The ethics of alpha: reflections on statistics, evidence and values in medicine

Theor Med Bioeth. 2001;22(6):565-76. doi: 10.1023/a:1014462116530.


As health care embraces the tenets of evidence-based medicine it is important to ask questions about how evidence is produced and interpreted. This essay explores normative dimensions of evidence production, particularly around issues of setting the tolerable level of uncertainty of results. Four specific aspects are explored: what health care providers know about statistics, why alpha levels have been set at 0.05, the role of randomization in the generation of sufficient grounds of belief, and the role of observational studies. The essay concludes with recommendations to acknowledge the value permeation of outcome measures and suggests that attention to reasoning and argument analysis can augment traditional evidence-based approaches in providing a robust critical approach to medical knowledge.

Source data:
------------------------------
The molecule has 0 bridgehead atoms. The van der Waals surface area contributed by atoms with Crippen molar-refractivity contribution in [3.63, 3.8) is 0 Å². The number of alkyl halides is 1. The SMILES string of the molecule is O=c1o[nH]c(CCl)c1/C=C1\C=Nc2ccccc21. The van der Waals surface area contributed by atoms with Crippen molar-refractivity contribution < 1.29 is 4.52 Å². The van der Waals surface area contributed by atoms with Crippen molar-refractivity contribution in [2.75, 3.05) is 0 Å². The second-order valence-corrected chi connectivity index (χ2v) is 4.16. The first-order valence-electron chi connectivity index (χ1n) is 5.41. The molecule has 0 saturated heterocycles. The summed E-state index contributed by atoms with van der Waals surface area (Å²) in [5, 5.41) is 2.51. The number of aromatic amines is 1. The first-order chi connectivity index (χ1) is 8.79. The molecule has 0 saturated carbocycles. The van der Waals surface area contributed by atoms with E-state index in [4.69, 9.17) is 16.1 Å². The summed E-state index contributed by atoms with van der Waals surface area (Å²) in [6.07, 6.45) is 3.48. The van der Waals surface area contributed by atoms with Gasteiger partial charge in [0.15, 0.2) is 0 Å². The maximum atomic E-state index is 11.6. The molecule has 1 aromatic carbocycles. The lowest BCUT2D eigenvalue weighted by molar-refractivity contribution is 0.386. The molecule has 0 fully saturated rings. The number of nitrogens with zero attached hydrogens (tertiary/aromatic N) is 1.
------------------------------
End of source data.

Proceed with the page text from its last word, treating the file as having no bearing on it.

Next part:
Publication types

  • Research Support, Non-U.S. Gov't

MeSH terms

  • Empirical Research
  • Evidence-Based Medicine / standards*
  • Humans
  • Logic
  • Quality of Health Care
  • Random Allocation
  • Statistics as Topic*
  • Thinking